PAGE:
By Dr. Zach Steele
TRUSSVILLE –When I moved to Trussville in 2003, fresh out of optometry school all I heard was that I have to attend the annual Clay vs. Hewitt game. My new home, which was an little old house on Oak Street, was right down the street, so I decided to see what all the fuss was about.
The game did not disappoint. Close the entire way, Clay pulled out a victory. But the pageantry and fanfare was second to none. It was high school sports as it was meant to be. Two schools separated by a couple of miles, laying their guts on the line. It was right there I realized I had moved to a place where one of the state’s best rivalries happened to be. I have attended pretty much every game since. It was something I’d brag about to relatives and in-laws who loved sports. I told them “You really should come with me to one of these games.”
And now, at least for the near future, it is gone.
From all accounts, it was the Hewitt side that decided to end the rivalry. I do not pretend to know the reasons why Hewitt thought it would be a good decision. And frankly, I don’t care. Because it is not a good decision. It’s just not.
From a financial standpoint it really is a head scratcher, if you consider that the game on a good year might draw 7000+ people at $7 a person. That’s nearly $50 K in gate receipt. I’ve been told the band boosters who work the concession stands make 40 percent of their proceeds for the entire season on this one game. That pays for uniforms and other expenses, I assume, for both schools.
It is no secret Hewitt has the deeper pockets. The Hewitt Trussville Athletic Foundation has full coffers for their football program. Clay does not have that luxury. This is partly because it is a newer school with fewer alumni and partly because Clay has a much smaller commercial base from which to draw sponsorship and donations.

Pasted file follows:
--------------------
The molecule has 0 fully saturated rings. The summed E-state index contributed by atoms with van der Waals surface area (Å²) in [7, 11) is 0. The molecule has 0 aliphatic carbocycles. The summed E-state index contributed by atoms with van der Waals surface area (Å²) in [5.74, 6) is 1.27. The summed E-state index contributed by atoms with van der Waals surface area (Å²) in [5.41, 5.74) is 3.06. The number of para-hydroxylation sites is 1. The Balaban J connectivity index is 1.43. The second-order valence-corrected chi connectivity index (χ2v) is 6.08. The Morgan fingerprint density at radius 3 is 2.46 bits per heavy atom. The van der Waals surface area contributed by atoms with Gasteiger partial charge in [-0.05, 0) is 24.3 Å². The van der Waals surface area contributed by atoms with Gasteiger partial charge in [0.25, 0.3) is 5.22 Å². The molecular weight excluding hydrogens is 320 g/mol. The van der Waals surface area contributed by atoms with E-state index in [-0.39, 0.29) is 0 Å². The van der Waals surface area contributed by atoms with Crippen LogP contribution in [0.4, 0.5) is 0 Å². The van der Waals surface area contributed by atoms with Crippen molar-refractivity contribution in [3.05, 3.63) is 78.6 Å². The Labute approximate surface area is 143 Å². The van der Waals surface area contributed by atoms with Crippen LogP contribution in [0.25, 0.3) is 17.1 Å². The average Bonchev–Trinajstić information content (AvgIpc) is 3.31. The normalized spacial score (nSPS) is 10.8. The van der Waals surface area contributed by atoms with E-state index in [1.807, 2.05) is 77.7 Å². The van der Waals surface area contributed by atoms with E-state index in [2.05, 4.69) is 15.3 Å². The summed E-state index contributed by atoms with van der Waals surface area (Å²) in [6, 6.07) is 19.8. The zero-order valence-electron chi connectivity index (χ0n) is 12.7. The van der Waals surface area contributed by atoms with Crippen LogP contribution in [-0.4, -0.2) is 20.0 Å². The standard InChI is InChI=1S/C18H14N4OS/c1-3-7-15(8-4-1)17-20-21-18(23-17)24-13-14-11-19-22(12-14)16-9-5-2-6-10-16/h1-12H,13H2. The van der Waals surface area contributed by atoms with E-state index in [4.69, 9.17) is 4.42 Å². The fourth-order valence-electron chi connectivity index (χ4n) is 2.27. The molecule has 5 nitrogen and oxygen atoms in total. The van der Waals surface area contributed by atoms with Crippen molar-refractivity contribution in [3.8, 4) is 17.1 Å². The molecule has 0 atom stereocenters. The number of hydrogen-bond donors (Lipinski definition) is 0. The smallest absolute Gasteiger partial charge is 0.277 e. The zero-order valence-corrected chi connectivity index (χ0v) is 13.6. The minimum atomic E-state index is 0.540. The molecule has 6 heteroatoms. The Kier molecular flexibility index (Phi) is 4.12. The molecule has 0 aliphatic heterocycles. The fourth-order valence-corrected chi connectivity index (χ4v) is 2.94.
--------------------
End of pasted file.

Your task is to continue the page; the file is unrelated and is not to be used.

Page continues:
As a matter of fact, the loss of the rivalry will really do damage to Clay’s athletic budget. I am sure it will hit the Hewitt athletic department too, but not nearly as hard.
But Hewitt now resides in a new region in 7A, and the closest opponent in that region is Gadsden. So expenses will be higher and money made from home games will likely be less just based on opponent’s mileage to get here.
Hewitt will return a game Montgomery Bell Academy in Nashville in 2016. The other non-region opponents are Center Point, who will not bring many folks based on their home attendance, and Manatee, Florida.
From a fiscal standpoint, Hewitt is giving the appearance that they are not worried so much about the money. That’s a little insulting to donors and parents who contribute to the program.
From a public relations standpoint, it is worse.
First off, canceling the Clay series will appear as “waving the white flag”. No matter what the real reasons are, the perception is that Hewitt, who has lost the last 8 games in the series, has said “no mas”. And unfortunately, perception is reality.
I have heard the excuse that Hewitt doesn’t want to have the distraction of a rivalry game right before the playoffs begin. My response is “why not?” Most schools in the state play their rival in the last week of the season. Most colleges do, too.
On the other side, playing Hewitt the last game of the season did not seem to bother Clay-Chalkville in the least, as they made it to back to back 6A title games. And if that is a big problem, move the game to one of the other non region weeks. It could have been done if Hewitt wanted to.
I have also heard that Hewitt has nothing to gain from playing Clay. Other than seeing how you measure up to one of the best programs in the state, I guess I would agree. “To be the best, you must beat the best”. Haven’t we always been told that?
Maybe Hewitt-Trussville is looking for national recognition by playing Manatee and Montgomery Bell. But it was Clay-Chalkville that was ranked No. 6 in America by USA Today when the Huskies faced them in 2015.
If you want national attention, beating the highest nationally ranked team in Alabama, which is your rival, which happens to be across the street, is a pretty good place to start.
My hope is that the rivalry returns in 2017. It is like not playing the Iron Bowl, or the Red River Shootout. It doesn’t seem right to me as a fan that the best rivalry in Alabama disappears into thin air. I think most fans on both sides agree with me.